In August I went up north east in Norway, to Vadsø to visit my family. This is a trip I’ve taken many times before, and a trip I will continue to make for the rest of my life. Very few people I know have never been up there, and it is a place lacking hordes of tourists (unlike Lofoten, Vesterålen, Trollstigen, Trolltunga etc). If you like endless wilderness, open tundra, reindeers, indigenous people, fjords and rivers you would like Finnmark. It is a bit like Northern Europe’s miniature Canada. Sounds tempting, doesn’t it?
In this post I have tried to gather a little information about this fine county and crammed in almost 50 photos taken late summer/autumn the last 5 years. I hope you find it inspiring!
Finnmark county boarders Troms county as well as Sweden, Finland and Russia and it is Norway’s largest county. In Finnmark you find both the most northern point of mainland Europe (Nordkapp), as well as the most eastern point (Vardø) in Norway. With its 48 618 km², it is larger than Holland, but has less than 80 000 inhabitants in total. Almost half of the population inhabits the two largest cities Alta and Hammerfest, whereas the rest is scattered across in smaller towns ranging from about 6000 inhabitants to 200 inhabitants.
The county is large and the nature and fauna is also varied. Finnmark offers tundra, forests with large predators like bears, incredible amounts of sea bird colonies, strict military boarder control to Russia, glaciers, fjords, ravines, rivers, lakes, hundreds of thousands reindeer, midnight sun, northern lights and much more. 11% of the Finnmarks areal are national parks or nature reserves, but most of the land is uninhabited.
The temperature in Finnmark is as varied as the nature. According to yr.no, Karasjok (an inland town bordering Finland) is historically Norway’s coldest place with a shivering -51.4 degrees (measured in 1886 (-51.2 measured in 1999)). However summers can get warm (20-30 degrees Celsius) and coastal winters are not as bad as the inland winter, because Finnmark gets the last bit of the warm waters of the Gulf Stream.
There are many ways to reach the North eastern edge of Norway. If you come from Oslo, the most common route is to fly to Kirkenes, Alta or Tromsø with SAS or Norwegian, and then take a local Widerøe flight to one of several smaller airports (this usually gives amazing view unless blizzard or bad weather). Taking Hurtigruten, renting a car or taking a bus are other more tedious alternatives, but often cheaper than flying. That said, if you ever go during the winter, the roads might closed if the weather is bad and flying or taking Hurtigruten becomes the only option.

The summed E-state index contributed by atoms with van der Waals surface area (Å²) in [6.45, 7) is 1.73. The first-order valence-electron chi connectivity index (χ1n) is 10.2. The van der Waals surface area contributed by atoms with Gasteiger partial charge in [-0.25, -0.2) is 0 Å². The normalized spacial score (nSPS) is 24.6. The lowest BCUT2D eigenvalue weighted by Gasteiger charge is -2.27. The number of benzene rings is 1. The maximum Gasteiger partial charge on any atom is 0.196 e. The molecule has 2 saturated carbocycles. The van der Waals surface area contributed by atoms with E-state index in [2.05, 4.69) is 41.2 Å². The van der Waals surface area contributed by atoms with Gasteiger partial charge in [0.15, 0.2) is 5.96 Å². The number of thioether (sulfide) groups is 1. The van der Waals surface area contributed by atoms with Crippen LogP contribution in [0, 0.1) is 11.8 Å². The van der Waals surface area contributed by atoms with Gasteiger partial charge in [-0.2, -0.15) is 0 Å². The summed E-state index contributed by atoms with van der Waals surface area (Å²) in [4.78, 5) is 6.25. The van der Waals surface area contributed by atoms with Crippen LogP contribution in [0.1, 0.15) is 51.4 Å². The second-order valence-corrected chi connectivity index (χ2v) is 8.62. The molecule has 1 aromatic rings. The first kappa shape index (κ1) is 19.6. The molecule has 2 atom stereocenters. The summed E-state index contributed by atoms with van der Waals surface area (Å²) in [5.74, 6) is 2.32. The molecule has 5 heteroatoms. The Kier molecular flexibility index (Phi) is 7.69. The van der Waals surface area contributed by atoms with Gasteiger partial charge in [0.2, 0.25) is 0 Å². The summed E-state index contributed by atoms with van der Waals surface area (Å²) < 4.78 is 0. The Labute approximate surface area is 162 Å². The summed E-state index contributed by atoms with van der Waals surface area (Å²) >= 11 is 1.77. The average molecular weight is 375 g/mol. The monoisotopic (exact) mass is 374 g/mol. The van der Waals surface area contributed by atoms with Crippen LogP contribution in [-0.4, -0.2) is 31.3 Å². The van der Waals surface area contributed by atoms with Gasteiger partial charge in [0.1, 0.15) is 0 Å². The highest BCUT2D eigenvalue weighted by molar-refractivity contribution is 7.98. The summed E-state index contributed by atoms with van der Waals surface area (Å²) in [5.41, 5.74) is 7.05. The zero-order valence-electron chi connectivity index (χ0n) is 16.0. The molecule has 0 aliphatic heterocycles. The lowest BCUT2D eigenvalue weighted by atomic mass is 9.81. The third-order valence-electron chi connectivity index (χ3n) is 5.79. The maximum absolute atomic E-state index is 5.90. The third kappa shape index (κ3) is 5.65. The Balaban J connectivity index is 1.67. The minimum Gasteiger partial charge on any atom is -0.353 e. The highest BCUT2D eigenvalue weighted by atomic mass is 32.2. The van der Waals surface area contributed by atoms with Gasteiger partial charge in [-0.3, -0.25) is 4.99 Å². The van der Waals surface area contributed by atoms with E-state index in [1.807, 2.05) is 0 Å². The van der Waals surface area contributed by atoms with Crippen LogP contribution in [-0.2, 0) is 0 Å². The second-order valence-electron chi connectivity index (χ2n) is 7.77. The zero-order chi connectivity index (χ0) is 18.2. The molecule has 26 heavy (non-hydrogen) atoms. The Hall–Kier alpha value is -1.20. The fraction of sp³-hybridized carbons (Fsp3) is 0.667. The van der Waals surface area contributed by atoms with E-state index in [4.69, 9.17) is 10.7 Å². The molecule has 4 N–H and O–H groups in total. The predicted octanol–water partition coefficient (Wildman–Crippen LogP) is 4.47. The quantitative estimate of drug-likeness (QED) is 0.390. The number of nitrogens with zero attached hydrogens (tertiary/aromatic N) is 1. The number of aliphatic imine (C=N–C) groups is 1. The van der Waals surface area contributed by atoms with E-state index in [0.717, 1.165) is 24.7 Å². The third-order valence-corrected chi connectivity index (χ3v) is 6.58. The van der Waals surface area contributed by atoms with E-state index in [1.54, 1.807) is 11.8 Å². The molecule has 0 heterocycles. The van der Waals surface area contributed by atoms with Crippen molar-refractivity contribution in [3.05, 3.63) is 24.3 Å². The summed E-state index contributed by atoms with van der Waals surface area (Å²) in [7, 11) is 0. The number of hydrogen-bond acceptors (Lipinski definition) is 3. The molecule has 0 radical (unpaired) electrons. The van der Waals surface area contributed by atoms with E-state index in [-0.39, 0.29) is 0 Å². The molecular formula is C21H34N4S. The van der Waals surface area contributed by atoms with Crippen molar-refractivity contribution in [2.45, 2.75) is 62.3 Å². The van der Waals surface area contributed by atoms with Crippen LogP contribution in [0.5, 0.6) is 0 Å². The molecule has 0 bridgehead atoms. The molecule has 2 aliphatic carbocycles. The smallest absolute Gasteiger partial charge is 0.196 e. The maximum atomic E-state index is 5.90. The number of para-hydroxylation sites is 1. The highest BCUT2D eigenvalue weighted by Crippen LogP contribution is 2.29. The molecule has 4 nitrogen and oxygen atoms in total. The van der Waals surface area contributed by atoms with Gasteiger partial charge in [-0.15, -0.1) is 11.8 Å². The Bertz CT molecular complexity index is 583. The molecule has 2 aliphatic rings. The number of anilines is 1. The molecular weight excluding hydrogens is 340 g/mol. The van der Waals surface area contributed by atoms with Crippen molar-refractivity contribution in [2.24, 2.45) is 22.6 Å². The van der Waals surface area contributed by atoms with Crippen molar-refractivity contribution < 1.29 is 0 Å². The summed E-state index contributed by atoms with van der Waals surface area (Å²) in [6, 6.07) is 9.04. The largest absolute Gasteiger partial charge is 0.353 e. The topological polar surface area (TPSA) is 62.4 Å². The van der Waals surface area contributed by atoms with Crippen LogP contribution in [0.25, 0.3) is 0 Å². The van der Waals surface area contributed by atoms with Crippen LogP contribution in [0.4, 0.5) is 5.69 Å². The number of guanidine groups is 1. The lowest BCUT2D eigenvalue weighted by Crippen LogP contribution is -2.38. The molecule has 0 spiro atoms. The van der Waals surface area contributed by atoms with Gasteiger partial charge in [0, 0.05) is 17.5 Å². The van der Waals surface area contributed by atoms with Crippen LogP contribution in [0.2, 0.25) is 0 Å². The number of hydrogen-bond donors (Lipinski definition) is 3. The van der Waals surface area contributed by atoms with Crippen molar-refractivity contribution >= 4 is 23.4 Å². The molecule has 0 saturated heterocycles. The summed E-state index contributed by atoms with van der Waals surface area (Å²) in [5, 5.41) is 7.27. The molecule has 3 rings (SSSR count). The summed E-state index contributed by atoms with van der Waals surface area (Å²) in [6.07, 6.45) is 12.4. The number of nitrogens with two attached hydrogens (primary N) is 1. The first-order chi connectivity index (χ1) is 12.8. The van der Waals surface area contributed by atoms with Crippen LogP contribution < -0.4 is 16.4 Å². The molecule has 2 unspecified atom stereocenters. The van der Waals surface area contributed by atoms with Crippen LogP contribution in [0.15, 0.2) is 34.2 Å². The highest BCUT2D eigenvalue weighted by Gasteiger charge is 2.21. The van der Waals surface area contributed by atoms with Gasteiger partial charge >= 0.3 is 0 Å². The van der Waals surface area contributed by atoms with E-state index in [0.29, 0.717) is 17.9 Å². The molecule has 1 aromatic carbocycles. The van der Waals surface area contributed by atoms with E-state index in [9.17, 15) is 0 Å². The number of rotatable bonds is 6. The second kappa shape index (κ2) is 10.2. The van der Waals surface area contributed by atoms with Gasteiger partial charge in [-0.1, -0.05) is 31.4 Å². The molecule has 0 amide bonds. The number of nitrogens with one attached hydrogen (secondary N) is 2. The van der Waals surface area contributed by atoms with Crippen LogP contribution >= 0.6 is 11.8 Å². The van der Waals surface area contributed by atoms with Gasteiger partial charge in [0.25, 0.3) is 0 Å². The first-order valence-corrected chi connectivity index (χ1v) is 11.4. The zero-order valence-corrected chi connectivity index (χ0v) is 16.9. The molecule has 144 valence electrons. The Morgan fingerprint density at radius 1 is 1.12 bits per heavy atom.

My family lives in Vadsø on the Varanger peninsula, so I always spend my time there when I am up. I always stay with my grandmothers sister when I come up, and it’s always a pleasure. For you who are not so fortunate to have such a spare grandmother up at the edge of the world, you options are limited to a range of camping huts, tenting, hotels or flats.
Varanger offers many different outdoor activities and is a Mekka for bird watchers from all over the world. Many of the islands on the coast have huge colonies for many different types of birds. Ekkerøy, a 20 minute drive from Vadsø, have over 50 species of birds. With lots of new plush looking cabins with panoramic view over the Barents sea, it is a place that must be visited for bird watchers. (http://www.ekkeroy.net/). Further north east there is also Hornøya, with more colonies. This summer, they had a 24 hour live broadcast from Hornøya about the different bird colonies. More excellent Norwegian slow TV.
In the spring/summer/autumn the road to Hamningberg is open. This is a road leading to a little abandoned fishing village that cannot be reached during the winter by road due to the bad weather conditions. People still have cabins and summer houses there and it’s very picturesque. After Hamningberg there is no more road and mainland Europe ends (unless you count Russia in)(yes- we are finally picking up on the headline). The drive to Hamningberg, offers many different rock formations. From porous cliffs, to round rock deserts, to sharp diagonal shards of rock, to white beaches and grassy sand dunes. Everywhere you can see how glaciers, rivers, sea and tectonic plate drifting has shaped the landscape. I wish I had more pictures to show you of that.
The Varanger national park offers great hikes and an abundance of cloudberries, lingonberries, blueberries, crowberries, krekling, as well as mushrooms in late summer. The vegetation found here is very short due to winds and low average temperatures making photosynthesis inefficient. There are only a few species of tree and the dwarf birch is the most abundant. The tundra is a wondrous place to be, very open, rolling hills yet district and interesting to walk in. And you are never far from the Barents Sea.
I hope I got you slightly excited about Varanger and that you might consider it a place to visit in the future.
All your lovely comments on Instagram is much appreciated.
Thanks for reading.